At that point Congress panicked, repealed NAPA, and began to draft an amendment of its own that would limit, though not ban, unfunded mandates. It was much too little and far too late. The idea of a thorough revision of the constitution was everywhere; state politicians were advocating this or that reform; a few members of the House of Representatives, sensing which way the political wind was blowing, joined the agitation. President Gurney denounced the proposed convention repeatedly in his weekly internet videos on the White House website, but few people were listening.

On April 24, Oregon became the 34th state to call for a constitutional convention; five more did so over the course of the next month, making any legal challenge moot. The Washington establishment fought to have the new convention in Philadelphia, but lost; the delegates would meet in St. Louis, Missouri at the beginning of September. Congress exercised its right to decree that any new amendment would have to be ratified by conventions in at least three-quarters of the states, rather than by three-quarters of state legislatures, in the hope that this might stymie a power grab by state governments. It was a disastrous miscalculation, though no one would know that for months.

Rallies, speeches, and demonstrations framed the elections that, state by state, chose the 250 delegates charged with reinventing the constitution. More than two hundred books urging one or another reform to the constitution saw print during those frantic months. People at all points of the political spectrum placed extraordinary and incompatible hopes on the convention, extending to the wildest fantasies of left and right. Years afterward, rumors claimed that the national political parties had encouraged this explosion of extreme views, and helped extremists get elected as delegates, in the hope that this would cause the convention to deadlock. If this was true, it was an even more disastrous miscalculation.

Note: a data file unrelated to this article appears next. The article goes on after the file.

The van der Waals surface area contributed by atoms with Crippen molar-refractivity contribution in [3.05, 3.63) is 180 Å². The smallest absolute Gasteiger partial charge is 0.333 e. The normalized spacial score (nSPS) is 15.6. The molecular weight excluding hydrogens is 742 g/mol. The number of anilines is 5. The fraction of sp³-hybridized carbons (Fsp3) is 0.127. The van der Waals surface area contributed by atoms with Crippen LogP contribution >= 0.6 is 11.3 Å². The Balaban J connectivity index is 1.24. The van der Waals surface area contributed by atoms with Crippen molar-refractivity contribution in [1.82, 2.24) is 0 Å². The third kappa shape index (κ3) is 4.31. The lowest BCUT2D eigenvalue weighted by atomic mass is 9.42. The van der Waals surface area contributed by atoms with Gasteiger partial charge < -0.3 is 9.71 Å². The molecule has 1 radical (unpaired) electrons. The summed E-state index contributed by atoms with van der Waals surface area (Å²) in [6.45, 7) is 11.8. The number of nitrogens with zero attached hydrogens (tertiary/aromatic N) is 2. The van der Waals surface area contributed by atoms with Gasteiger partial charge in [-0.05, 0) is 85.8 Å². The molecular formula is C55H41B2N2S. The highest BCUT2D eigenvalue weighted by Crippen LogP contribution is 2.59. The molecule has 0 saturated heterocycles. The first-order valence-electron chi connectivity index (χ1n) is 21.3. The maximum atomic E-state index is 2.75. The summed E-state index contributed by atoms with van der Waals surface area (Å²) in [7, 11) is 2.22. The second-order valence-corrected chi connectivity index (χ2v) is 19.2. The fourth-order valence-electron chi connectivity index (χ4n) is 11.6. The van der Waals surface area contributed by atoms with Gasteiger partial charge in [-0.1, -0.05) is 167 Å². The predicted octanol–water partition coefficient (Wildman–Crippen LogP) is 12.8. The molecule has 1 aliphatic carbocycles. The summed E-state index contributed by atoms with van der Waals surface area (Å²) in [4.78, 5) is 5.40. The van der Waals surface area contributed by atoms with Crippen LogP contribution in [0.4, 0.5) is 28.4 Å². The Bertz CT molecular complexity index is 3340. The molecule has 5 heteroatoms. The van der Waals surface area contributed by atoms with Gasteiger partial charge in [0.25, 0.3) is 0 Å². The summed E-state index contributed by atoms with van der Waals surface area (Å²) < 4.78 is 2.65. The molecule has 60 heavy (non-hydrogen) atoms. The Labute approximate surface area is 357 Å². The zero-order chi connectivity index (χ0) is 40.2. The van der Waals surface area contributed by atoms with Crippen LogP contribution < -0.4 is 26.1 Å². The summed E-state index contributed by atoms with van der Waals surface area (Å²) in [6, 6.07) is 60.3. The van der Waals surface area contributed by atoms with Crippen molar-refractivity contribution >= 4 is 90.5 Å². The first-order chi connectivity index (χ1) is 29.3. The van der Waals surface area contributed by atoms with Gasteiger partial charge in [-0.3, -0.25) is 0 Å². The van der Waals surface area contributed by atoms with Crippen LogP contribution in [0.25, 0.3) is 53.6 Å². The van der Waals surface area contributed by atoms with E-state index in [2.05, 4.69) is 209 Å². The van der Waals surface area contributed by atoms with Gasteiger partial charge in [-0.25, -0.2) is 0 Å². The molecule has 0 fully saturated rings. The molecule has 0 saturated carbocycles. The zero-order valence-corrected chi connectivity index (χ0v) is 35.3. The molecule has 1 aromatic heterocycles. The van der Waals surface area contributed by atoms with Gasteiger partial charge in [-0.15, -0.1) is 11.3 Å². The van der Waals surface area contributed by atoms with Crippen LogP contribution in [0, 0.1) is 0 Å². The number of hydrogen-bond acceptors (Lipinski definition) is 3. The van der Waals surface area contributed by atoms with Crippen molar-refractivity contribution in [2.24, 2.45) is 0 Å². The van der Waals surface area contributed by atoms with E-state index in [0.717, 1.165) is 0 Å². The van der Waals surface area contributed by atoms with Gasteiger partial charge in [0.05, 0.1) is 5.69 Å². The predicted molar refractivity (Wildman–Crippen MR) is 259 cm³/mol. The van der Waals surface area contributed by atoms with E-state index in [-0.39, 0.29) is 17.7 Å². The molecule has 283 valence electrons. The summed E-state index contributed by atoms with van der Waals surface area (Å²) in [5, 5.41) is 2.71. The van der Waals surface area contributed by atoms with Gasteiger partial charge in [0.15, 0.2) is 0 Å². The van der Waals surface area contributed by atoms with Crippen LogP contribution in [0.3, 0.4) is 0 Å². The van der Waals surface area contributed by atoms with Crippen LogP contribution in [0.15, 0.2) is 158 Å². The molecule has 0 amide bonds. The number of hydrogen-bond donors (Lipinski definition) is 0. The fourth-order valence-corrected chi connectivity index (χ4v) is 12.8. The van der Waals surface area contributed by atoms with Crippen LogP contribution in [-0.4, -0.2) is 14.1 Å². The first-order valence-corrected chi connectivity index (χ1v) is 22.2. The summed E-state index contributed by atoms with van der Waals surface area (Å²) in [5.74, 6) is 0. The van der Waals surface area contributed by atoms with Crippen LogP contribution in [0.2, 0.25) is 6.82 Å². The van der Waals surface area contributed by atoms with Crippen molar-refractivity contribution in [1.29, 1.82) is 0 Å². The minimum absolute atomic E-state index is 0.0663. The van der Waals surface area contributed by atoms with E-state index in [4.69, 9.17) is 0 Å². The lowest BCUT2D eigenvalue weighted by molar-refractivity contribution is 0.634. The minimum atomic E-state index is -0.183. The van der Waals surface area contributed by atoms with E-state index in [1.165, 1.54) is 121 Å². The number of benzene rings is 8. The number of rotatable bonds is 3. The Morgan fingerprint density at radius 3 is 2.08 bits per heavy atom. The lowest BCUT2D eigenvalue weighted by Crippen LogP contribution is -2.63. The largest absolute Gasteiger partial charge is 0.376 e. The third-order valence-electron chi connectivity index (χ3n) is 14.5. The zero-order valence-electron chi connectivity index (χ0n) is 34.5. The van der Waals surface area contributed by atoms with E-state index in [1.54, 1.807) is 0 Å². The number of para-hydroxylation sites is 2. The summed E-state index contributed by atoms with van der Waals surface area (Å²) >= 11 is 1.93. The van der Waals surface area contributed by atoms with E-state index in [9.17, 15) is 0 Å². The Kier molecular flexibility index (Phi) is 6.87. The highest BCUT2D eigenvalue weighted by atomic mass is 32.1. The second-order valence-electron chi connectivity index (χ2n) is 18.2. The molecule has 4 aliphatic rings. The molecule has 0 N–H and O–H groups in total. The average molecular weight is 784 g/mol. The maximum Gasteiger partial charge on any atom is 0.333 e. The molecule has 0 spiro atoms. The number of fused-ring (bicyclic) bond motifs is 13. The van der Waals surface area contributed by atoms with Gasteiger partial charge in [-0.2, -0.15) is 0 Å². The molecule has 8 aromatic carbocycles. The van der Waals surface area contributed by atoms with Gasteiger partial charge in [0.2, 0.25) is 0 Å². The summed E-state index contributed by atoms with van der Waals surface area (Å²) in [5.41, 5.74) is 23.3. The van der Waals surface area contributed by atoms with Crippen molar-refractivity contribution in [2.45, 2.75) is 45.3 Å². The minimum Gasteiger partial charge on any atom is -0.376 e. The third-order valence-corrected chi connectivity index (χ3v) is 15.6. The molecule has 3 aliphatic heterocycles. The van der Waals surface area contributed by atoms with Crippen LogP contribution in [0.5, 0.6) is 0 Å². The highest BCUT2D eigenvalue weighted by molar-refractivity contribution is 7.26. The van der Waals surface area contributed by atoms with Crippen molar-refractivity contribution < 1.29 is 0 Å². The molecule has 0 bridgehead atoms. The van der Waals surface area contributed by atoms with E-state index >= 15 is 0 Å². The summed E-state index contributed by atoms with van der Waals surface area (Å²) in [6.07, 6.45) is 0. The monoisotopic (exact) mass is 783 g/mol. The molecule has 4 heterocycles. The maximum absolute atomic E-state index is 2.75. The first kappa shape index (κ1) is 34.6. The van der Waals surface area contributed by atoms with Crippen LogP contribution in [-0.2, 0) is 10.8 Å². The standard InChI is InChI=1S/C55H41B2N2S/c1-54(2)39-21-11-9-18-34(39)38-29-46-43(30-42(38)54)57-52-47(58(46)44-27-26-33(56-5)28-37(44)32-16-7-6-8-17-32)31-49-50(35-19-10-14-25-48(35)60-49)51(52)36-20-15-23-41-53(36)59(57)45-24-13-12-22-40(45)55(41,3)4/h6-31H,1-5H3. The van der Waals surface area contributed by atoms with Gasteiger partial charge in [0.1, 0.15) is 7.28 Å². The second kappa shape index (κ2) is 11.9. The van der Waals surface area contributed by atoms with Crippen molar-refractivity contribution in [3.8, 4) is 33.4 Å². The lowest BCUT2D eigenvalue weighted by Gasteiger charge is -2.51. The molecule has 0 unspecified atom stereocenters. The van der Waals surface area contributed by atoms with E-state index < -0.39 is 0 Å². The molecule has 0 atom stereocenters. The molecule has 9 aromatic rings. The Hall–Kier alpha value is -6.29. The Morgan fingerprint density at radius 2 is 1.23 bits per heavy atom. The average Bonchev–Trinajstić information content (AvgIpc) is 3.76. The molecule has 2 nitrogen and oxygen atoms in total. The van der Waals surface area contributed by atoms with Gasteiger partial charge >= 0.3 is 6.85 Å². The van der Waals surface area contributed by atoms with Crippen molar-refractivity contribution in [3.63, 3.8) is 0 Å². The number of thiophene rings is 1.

The constitutional convention opened on September 5 in the full glare of the world media. At first, all went smoothly; an amendment banning unfunded mandates and several other abuses of federal power over the states was introduced, debated, and passed. The leaders of the moderate factions then moved to declare the convention over and go home.

The motion was heavily defeated. Most of the delegates who had come to St. Louis, and most of their constituents at home, wanted more—much more. The difficulty that surfaced, as the convention continued, was that what the people wanted varied so drastically that common ground was impossible to find. Red states wanted the right to own guns strengthened; blue states wanted it abolished. Some Americans wanted to make the right to private decisions about abortion sacrosanct; others wanted an amendment guaranteeing the rights of the unborn. Nearly every fault line through American society gaped open in the debates. New issues—hard limits on the power of presidents to wage war without consent of Congress, hard limits on the power of Congress to pass laws without consent of the states or the people, and many more—rose up to join existing divisions, and sparked fierce debates of their own.